LSU School of Theatre explores Shakespeare’s legacy in ‘The Book of Will’

LSU School of Theatre explores Shakespeare's legacy in 'The Book of Will'
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What would happen if none of William Shakespeare’s works were published? What if they traveled down generation after generation through word-of-mouth, only until they were merely skeletons of his original work? Luckily, that did not happen. 

In a recent production of “The Book of Will” by Lauren Gunderson, put on by the LSU School of Theatre, Shakespeare’s friends work together to publish a complete collection of his life’s work to make sure his memory stays alive following his death. The show opened on Feb. 15 and will run through March 5 in the Claude L. Shaver Theatre.

Douglas Scott Streater is a graduate of LSU’s Master of Fine Arts program and plays Henry Condell in the show. He highlighted the show’s theme of appreciation and recognition from others in an artist’s career, as they often see the value and potential of the artist’s work more clearly than the artist themselves.

“Sometimes, when you’re too close to a gift or a skill, it is hard to see the value of it,” Streater said, “but those around you often sit back and watch what you do with awe and inspiration.”

Streater said that in this production, Shakespeare’s friends saw the value of his work that he could not see. Most importantly, they saw its ability to stand the test of time in the future. He said that with a lot of artists, their work is, unfortunately, not appreciated until after they have died. It’s then that those close to the artists are able to showcase their work and have others finally begin to acknowledge it. 









“The people who love and admire you and call you friend will oftentimes carry you into places that you cannot go by yourself,” Streater said. 

The show also calls upon the importance of live theatre in the modern era, and how watching shows and characters interact can be similar to what is happening in our own lives.

In the show, Tony Medlin, a theatre performance teacher at Baton Rouge Community College, portrays the character John Heminges, who has a strong character arc preceding the death of his wife.

Medlin discussed his own personal journey of getting vulnerable through his character and how George Judy, the director of the show and LSU theatre professor, helped him achieve that.

“All I have to do is think about losing my wife and every time I read that scene, I just lose it,” Medlin said. “The struggle is not to, because (Heminges) is such a rationalist and a logician that he’s fighting all the time. That’s his problem, he won’t give into the emotions. He’s fighting to compartmentalize it and figure it all out and you can’t.” 

Theatre can be a powerful tool for dealing with personal journeys such as grief, loss and mourning. Many of William Shakespeare’s plays portray that feeling of emptiness and loneliness when grieving someone you love, along with the actions you would take to make sure their life held purpose.

“Grief is going to do to you what it will do, and it will never go away. You might be able to learn to deal with it, but like the tide it will always come back in,” Medlin said. “In terms of a personal journey, that was a real struggle for me to learn to marshal and arrange emotion, not just feel it.”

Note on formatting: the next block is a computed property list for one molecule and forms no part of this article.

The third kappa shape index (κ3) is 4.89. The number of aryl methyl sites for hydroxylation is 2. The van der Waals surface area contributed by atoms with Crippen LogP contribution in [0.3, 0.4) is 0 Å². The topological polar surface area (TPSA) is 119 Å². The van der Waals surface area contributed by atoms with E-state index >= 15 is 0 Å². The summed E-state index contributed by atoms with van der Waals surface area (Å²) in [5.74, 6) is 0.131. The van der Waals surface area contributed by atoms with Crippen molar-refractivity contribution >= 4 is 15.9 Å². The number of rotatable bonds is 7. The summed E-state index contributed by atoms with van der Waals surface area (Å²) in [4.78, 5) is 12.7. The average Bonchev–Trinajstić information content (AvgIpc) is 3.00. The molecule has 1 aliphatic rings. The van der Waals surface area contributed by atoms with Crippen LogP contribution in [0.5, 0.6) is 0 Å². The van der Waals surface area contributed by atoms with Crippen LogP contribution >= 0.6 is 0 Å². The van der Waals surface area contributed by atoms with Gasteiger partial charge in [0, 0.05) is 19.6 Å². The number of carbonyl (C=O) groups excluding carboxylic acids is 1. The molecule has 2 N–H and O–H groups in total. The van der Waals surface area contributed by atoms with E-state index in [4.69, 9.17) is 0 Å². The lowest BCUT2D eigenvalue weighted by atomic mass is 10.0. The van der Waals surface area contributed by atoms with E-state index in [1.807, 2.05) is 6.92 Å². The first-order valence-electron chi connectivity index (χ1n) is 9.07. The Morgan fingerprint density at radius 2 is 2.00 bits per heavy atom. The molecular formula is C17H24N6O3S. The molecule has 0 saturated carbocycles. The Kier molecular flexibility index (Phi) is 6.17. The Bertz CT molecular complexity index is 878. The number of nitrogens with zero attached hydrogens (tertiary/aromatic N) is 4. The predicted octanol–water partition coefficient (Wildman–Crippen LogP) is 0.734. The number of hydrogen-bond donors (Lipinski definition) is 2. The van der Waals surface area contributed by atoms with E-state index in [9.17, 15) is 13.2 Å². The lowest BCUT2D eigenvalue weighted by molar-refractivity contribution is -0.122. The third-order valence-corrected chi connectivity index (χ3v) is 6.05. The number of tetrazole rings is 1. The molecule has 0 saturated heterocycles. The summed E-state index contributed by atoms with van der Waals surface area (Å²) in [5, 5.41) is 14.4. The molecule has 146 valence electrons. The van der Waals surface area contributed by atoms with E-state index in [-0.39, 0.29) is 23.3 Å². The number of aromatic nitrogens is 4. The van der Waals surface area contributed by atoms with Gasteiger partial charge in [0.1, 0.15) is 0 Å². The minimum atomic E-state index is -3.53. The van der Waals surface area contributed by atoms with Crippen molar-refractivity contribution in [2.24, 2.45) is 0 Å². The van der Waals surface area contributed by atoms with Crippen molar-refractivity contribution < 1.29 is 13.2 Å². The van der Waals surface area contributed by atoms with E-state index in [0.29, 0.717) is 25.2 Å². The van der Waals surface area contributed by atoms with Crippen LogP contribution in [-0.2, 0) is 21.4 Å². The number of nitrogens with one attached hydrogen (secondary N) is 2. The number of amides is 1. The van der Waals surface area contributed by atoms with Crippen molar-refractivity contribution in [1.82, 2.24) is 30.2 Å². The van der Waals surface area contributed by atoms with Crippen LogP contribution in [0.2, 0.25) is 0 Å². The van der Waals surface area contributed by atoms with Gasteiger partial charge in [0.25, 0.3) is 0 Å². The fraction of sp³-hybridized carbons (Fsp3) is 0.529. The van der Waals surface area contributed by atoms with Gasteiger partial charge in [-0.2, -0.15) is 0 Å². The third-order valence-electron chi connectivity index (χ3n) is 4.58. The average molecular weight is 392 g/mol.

Much of the show focuses on the importance of art and culture in our lives. Many of the stories we hold such high praise for today would not have existed, if not for Shakespeare’s work hundreds of years ago. 

If you are unfamiliar with his work, watching the show can still provide you with an incredible story and experience, told by talented actors. You can also learn about why theatre is still a valuable art form.

“I think Shakespeare is very important to the core of this program,” cast member and senior theatre major Ansel Wilder said. “Obviously also to the core of theater in general. I think a show like this being put on is a rarity, rather than adapting Shakespeare. We’re telling the story of how that came to be, which is in a way, just as if not more valuable than reading Shakespeare itself.”

Wilder said that “The Book of Will” provides a different perspective on Shakespeare that people don’t usually see. 







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Even though there is a real love of language in the script, Gunderson is able to make Shakespeare feel very accessible in the way that she highlights the womens’ stories in the script, and through the language and the humor. 

The production’s associate director, senior theatre major Makaylee Secrest, described the show as a “love letter to live theatre.”

“To me, the show reminds us of what we gain whenever we come together,” Secrest said. “To share stories with each other. Everyone in the show is motivated by an intense commitment to preserve their life’s work, whether that be family or business. It’s about valuing the things that are most important to us.”

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About Mary Weyand 12324 Articles
Mary founded Scoop Tour with an aim to bring relevant and unaltered news to the general public with a specific view point for each story catered by the team. She is a proficient journalist who holds a reputable portfolio with proficiency in content analysis and research. With ample knowledge about the Automobile industry, she also contributes her knowledge for the Automobile section of the website.

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